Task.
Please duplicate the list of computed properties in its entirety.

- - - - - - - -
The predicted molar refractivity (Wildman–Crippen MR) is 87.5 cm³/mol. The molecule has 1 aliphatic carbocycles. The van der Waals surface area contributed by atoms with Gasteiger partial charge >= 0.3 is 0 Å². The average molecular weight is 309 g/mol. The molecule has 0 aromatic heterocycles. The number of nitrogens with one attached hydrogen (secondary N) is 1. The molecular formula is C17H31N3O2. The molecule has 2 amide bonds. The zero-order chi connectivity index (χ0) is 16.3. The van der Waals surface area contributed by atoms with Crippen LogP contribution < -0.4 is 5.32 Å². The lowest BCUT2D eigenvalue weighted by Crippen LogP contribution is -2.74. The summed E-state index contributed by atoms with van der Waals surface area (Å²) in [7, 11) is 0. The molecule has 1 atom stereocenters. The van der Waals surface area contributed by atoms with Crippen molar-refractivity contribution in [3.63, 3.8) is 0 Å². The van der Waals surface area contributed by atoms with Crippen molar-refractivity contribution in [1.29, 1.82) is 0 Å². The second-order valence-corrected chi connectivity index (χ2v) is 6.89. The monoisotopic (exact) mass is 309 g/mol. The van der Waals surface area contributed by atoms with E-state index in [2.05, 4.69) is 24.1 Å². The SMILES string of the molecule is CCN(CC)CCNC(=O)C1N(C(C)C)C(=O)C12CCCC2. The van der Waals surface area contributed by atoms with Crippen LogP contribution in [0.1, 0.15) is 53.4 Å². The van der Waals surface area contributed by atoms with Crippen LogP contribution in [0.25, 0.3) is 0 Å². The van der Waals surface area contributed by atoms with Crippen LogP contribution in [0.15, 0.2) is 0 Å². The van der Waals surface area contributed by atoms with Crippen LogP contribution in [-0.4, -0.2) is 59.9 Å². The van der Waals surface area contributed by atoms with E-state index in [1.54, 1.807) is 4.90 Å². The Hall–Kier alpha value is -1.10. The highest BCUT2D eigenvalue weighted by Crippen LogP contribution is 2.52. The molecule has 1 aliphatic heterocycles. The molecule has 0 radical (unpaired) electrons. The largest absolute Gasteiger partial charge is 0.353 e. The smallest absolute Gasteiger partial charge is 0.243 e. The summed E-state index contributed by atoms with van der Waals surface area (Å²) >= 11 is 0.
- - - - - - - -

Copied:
The predicted molar refractivity (Wildman–Crippen MR) is 87.5 cm³/mol. The molecule has 1 aliphatic carbocycles. The van der Waals surface area contributed by atoms with Gasteiger partial charge >= 0.3 is 0 Å². The average molecular weight is 309 g/mol. The molecule has 0 aromatic heterocycles. The number of nitrogens with one attached hydrogen (secondary N) is 1. The molecular formula is C17H31N3O2. The molecule has 2 amide bonds. The zero-order chi connectivity index (χ0) is 16.3. The van der Waals surface area contributed by atoms with Crippen LogP contribution < -0.4 is 5.32 Å². The lowest BCUT2D eigenvalue weighted by Crippen LogP contribution is -2.74. The summed E-state index contributed by atoms with van der Waals surface area (Å²) in [7, 11) is 0. The molecule has 1 atom stereocenters. The van der Waals surface area contributed by atoms with Crippen molar-refractivity contribution in [3.63, 3.8) is 0 Å². The van der Waals surface area contributed by atoms with Crippen molar-refractivity contribution in [1.29, 1.82) is 0 Å². The second-order valence-corrected chi connectivity index (χ2v) is 6.89. The monoisotopic (exact) mass is 309 g/mol. The van der Waals surface area contributed by atoms with E-state index in [2.05, 4.69) is 24.1 Å². The SMILES string of the molecule is CCN(CC)CCNC(=O)C1N(C(C)C)C(=O)C12CCCC2. The van der Waals surface area contributed by atoms with Crippen LogP contribution in [0.1, 0.15) is 53.4 Å². The van der Waals surface area contributed by atoms with Crippen LogP contribution in [0.25, 0.3) is 0 Å². The van der Waals surface area contributed by atoms with Crippen LogP contribution in [0.15, 0.2) is 0 Å². The van der Waals surface area contributed by atoms with Crippen LogP contribution in [-0.4, -0.2) is 59.9 Å². The van der Waals surface area contributed by atoms with E-state index in [1.54, 1.807) is 4.90 Å². The Hall–Kier alpha value is -1.10. The highest BCUT2D eigenvalue weighted by Crippen LogP contribution is 2.52. The molecule has 1 aliphatic heterocycles. The molecule has 0 radical (unpaired) electrons. The largest absolute Gasteiger partial charge is 0.353 e. The smallest absolute Gasteiger partial charge is 0.243 e. The summed E-state index contributed by atoms with van der Waals surface area (Å²) >= 11 is 0.